Hardline anti-immigration policies are the bread and butter of worrying nationalism trends in both Europe and the United States. Both United States President Donald Trump and Italy’s interior minister, Matteo Salvini, run their election campaigns on anti-immigration rhetoric. Both were ready to follow up with legally questionable, direct attacks on immigrants: Trump’s wall on the border with Mexico and Salvini’s closing of Italian waters to NGO rescue ships are cases in point. More recently, Trump has innovated in his effort to clamp down on immigration by waging an indirect, but equally illegal battle through the use of citizenship data. Will the judiciary withstand that fire?

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Published on July 24, 2019
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Conference Report: Proportionality in Public Policy–Balancing Rights and Public Interests

–Talya Steiner, PHD Candidate at Hebrew University; Manager of the “Proportionality in Public Policy” project at the Israel Democracy Institute

On May 19-20, 2019, the Israel Democracy Institute (IDI) in Jerusalem hosted a conference on the topic of: “Proportionality in Public Policy: Balancing of Rights and Interests in Decision-Making”, which was the culmination of a six year research project conducted at IDI and funded by an ERC advance grant. The project focused on the theme of right limitations from the perspective of policy makers, and utilized a variety of empirical methodologies. The conference brought together constitutional researchers, experts on public policy and behavioral scientists studying decision making, to present and reflect upon the main research products of the project.

The full conference is available for viewing here.

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Published on July 23, 2019
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Second-to-Last Call for Nominations–Mark Tushnet Prize in Comparative Law–Deadline August 1

Richard Albert, William Stamps Farish Professor in Law and Professor of Government, The University of Texas at Austin

In my capacity as Chair of the AALS Section on Comparative Law, I have created a new award to recognize untenured scholars at AALS Member Schools for excellence in comparative law. I invite our readers to submit nominations for the award, which will be named the “Mark Tushnet Prize in Comparative Law.” Self-nominations are welcome as well. The Call for Nominations follows below.


Mark Tushnet Prize in Comparative Law

Call for Nominations

The AALS Section on Comparative Law is pleased to announce the inaugural “Mark Tushnet Prize” to recognize scholarly excellence in any subject of comparative law by an untenured scholar at an AALS Member School.

The Prize will be given to the author(s) of a scholarly article judged to have made an important contribution in the field of comparative law. This article must have been published in an academic journal between July 1, 2018 and June 30, 2019.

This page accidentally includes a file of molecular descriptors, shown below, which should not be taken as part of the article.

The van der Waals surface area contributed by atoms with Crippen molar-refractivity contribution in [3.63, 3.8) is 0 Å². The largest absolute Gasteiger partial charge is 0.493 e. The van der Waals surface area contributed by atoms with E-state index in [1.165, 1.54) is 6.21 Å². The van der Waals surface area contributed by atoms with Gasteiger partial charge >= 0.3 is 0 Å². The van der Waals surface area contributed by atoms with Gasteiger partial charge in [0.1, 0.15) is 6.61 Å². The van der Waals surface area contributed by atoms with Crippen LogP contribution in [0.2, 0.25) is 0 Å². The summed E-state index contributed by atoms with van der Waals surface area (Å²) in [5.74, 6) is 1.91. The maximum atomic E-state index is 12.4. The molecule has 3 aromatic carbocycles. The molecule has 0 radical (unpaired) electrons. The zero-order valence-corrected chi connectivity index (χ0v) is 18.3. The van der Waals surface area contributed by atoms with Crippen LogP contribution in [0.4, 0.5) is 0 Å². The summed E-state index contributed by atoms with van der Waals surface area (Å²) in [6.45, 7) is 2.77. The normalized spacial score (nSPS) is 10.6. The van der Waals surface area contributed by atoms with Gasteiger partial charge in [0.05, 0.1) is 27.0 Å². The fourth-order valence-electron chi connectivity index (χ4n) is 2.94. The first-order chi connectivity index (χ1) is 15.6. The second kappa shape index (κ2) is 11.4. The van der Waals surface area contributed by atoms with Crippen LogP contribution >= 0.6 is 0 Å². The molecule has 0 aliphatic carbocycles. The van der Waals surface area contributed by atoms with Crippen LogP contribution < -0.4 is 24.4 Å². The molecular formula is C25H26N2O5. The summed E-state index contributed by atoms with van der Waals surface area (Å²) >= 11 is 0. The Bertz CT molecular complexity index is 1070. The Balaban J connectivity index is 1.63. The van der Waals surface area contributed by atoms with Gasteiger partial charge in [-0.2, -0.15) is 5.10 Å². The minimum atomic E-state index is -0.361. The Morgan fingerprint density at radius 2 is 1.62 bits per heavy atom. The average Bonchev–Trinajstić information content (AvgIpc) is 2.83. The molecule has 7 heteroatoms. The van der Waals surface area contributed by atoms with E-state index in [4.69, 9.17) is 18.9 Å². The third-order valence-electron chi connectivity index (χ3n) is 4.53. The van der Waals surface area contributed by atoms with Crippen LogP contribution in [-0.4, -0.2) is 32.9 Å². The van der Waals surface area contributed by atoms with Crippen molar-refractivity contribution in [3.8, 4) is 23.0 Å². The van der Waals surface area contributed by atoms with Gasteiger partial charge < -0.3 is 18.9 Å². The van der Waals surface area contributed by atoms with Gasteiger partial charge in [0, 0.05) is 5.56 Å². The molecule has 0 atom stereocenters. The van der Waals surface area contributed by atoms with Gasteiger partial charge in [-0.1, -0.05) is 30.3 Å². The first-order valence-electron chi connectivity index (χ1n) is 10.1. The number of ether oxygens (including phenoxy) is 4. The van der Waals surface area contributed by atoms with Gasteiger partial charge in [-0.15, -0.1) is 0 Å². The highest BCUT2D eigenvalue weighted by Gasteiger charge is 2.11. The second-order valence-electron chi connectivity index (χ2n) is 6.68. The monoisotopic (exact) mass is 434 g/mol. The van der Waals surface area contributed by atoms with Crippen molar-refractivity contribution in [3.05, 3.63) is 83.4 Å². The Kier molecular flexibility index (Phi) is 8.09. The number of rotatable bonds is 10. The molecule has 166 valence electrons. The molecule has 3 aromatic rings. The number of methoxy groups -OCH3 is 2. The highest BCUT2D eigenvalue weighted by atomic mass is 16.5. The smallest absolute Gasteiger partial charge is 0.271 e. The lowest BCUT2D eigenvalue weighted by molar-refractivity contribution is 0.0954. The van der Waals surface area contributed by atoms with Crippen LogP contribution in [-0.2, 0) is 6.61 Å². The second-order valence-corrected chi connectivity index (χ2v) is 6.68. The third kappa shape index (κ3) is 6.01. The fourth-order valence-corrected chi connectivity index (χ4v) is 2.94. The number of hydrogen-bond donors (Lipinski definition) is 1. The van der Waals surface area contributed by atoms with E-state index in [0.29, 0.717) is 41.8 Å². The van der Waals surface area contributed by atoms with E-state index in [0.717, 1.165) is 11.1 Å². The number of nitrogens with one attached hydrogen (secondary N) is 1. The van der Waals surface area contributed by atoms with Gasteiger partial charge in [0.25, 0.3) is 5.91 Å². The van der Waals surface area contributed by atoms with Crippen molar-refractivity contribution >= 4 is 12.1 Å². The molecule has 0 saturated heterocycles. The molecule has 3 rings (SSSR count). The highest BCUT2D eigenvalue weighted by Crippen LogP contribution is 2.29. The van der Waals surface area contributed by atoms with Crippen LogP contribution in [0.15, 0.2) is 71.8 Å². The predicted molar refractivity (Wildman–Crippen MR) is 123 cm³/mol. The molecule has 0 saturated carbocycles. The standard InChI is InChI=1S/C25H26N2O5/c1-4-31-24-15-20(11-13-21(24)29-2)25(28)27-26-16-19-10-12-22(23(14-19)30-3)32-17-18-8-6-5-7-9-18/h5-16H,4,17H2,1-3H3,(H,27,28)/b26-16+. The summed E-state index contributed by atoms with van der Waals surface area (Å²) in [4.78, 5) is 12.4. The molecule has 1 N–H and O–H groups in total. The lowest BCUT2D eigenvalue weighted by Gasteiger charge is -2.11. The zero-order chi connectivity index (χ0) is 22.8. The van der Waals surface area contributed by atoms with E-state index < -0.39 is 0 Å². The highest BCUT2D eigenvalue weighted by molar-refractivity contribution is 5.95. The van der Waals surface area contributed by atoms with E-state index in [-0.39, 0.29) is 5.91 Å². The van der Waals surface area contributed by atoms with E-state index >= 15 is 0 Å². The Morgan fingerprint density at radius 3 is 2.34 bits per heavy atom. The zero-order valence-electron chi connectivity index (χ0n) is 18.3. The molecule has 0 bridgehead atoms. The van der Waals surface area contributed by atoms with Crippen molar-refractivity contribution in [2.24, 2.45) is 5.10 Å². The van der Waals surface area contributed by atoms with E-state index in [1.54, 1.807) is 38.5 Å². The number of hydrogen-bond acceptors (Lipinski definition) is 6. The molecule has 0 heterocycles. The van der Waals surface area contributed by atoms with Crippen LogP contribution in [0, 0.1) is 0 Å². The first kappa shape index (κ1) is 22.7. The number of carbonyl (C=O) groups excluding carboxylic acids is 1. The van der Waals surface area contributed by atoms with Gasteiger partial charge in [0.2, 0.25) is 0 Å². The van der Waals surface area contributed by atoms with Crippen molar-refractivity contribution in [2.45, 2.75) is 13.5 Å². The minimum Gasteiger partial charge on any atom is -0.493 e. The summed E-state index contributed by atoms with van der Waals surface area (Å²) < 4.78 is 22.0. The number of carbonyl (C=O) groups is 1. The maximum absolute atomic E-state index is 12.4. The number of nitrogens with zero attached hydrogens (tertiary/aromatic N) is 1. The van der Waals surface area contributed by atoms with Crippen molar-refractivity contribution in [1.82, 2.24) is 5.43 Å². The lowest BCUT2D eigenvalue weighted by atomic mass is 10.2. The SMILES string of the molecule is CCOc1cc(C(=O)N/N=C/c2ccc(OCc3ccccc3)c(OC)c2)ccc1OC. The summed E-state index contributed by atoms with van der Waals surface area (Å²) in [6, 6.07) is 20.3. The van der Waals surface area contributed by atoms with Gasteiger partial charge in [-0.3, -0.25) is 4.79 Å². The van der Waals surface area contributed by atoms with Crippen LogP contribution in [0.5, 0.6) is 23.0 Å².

The Prize will be awarded for the first time at the 2020 AALS Annual Meeting, scheduled for January 2-5, 2020. It will be awarded every year thereafter. All untenured scholars—including but not limited to tenure-track professors, visiting assistant professors, lecturers, academic fellows, doctoral candidates—are eligible.

Nominations should be sent by email to Trish Do (tdo@law.utexas.edu) no later than 12:00pm Central time on August 1st, 2019. Nominations should include the full name, institutional affiliation, and contact information for the nominated scholar, in addition to a PDF version of the published article to be considered for the Prize. Self-nominations are welcomed.

For all questions, please contact Professor Richard Albert (richard.albert@law.utexas.edu), Chair of the AALS Section on Comparative Law.

Prize Committee

  • Richard Albert (Texas) (Chair)
  • Mark Kende (Drake)
  • Margaret Woo (Northeastern)

About Mark Tushnet

Mark Tushnet, a former president of the Association of American Law Schools, is the William Nelson Cromwell Professor of Law at Harvard Law School. A former law clerk to Justice Thurgood Marshall, Tushnet is an authoritative voice in constitutional law and theory. His scholarship spans all areas of public law, including comparative constitutional law, a field in which he has co-authored a leading casebook. A respected teacher, a devoted mentor, and an influential scholar, he will retire from the Harvard faculty in June 2020.

About the AALS

The Association of American Law Schools (AALS) is a 501(c)(3) nonprofit association of 179 law schools. Its members enroll most of the nation’s law students and produce the majority of the country’s lawyers and judges, as well as many of its lawmakers. The mission of AALS is to uphold and advance excellence in legal education. In support of this mission, AALS promotes the core values of excellence in teaching and scholarship, academic freedom, and diversity, including diversity of backgrounds and viewpoints, while seeking to improve the legal profession, to foster justice, and to serve our many communities–local, national, and international. Founded in 1900, AALS also serves as the learned society for the more than 9,000 law faculty at its member schools, and provides them with extensive professional development opportunities, including the AALS Annual Meeting which draws thousands of professors, deans and administrators.



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Published on July 22, 2019
Author:          Filed under: Developments